The Australian Medical Council is an organisation whose work impacts across the lands of Australia and New Zealand.
The Australian Medical Council acknowledges the Aboriginal and/or Torres Strait Islander Peoples as the original Australians and the Māori People as the tangata whenua (Indigenous) Peoples of Aotearoa (New Zealand). We recognise them as the traditional custodians of knowledge for these lands.
We pay our respects to them and to their Elders, both past, present and emerging, and we recognise their enduring connection to the lands we live and work on, and honour their ongoing connection to those lands, its waters and sky.
In 2002 in response to an invitation from the Commonwealth Minister for Health and Ageing, the Australian Medical Council (AMC) made recommendations to the Minister onthe disciplines of medical practice to be recognised as medical specialties in Australia. Based on this advice, the Minister made decisions on which medical specialties would be recognised.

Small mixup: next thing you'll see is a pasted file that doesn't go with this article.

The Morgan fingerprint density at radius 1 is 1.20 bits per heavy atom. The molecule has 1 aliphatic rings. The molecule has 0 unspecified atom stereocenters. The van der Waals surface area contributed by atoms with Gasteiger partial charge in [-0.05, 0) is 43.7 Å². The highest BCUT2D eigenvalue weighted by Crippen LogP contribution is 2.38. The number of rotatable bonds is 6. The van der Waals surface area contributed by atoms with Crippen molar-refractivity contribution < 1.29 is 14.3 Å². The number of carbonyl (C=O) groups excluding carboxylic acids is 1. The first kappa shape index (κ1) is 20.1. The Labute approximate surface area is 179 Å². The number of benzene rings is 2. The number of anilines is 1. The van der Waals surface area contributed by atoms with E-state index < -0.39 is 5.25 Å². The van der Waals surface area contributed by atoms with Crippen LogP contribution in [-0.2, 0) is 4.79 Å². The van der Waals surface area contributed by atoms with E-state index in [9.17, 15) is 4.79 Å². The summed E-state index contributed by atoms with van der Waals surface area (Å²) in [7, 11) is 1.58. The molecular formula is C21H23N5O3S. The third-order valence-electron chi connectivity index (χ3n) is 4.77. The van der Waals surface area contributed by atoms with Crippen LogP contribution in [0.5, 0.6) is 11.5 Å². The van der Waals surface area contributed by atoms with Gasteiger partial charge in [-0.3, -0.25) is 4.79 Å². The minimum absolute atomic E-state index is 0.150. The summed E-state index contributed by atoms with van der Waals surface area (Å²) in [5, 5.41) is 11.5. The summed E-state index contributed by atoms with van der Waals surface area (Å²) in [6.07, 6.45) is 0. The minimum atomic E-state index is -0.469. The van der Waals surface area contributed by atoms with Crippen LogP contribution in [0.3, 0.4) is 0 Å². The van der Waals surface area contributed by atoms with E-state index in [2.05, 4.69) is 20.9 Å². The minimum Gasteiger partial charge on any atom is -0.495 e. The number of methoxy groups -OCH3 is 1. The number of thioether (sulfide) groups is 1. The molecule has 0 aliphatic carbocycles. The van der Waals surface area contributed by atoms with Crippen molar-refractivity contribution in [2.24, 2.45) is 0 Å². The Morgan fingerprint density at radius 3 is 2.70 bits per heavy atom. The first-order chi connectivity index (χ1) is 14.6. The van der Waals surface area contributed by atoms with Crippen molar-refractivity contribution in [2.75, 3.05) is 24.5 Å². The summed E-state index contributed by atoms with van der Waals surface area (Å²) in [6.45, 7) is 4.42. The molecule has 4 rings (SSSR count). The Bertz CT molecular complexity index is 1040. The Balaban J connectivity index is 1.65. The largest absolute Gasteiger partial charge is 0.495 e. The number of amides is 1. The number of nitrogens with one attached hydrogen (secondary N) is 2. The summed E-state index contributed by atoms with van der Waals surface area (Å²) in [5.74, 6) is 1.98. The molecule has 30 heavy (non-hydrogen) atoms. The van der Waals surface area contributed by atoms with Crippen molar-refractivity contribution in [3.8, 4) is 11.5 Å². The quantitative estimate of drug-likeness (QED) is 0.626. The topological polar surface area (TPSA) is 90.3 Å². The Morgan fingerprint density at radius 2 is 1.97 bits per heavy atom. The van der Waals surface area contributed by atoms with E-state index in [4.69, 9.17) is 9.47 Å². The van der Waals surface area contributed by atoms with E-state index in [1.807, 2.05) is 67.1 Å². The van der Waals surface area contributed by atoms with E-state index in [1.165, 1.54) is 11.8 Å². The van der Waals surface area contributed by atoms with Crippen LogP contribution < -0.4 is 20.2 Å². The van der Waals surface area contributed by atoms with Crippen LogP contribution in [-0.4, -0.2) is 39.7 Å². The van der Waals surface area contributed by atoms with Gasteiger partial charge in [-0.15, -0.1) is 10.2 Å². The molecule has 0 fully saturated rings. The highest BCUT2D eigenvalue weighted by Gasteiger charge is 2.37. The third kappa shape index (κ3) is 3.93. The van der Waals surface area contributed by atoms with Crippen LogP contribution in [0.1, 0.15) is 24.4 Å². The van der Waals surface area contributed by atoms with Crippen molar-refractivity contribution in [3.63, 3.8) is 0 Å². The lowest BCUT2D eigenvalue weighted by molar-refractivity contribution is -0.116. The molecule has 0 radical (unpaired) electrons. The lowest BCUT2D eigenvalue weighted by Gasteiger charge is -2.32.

To facilitate its advice to the Minister, the AMC managed a two-stage process that assessed applications for recognition against specific criteria and standards. As a first step applicants were required to demonstrate a prima facie case for recognition before being invited to lodge a full application.
Recognition as a specialty required successful completion of both stages of the process, and on the Minister having made a decision to recognise a specialty.
Between 2002 and 2007, the AMC provided advice to the Minister for Health and Ageing on six separate applications for the recognition of a medical specialty.
The Minister for Health and Ageing recognised that a case had been made for the recognition of the following fields as medical specialties:
The Minister concluded that no case had been made for rural and remote medicine (2005).
Recognition of Medical Specialties assessment reports are available from the AMC secretariat on request.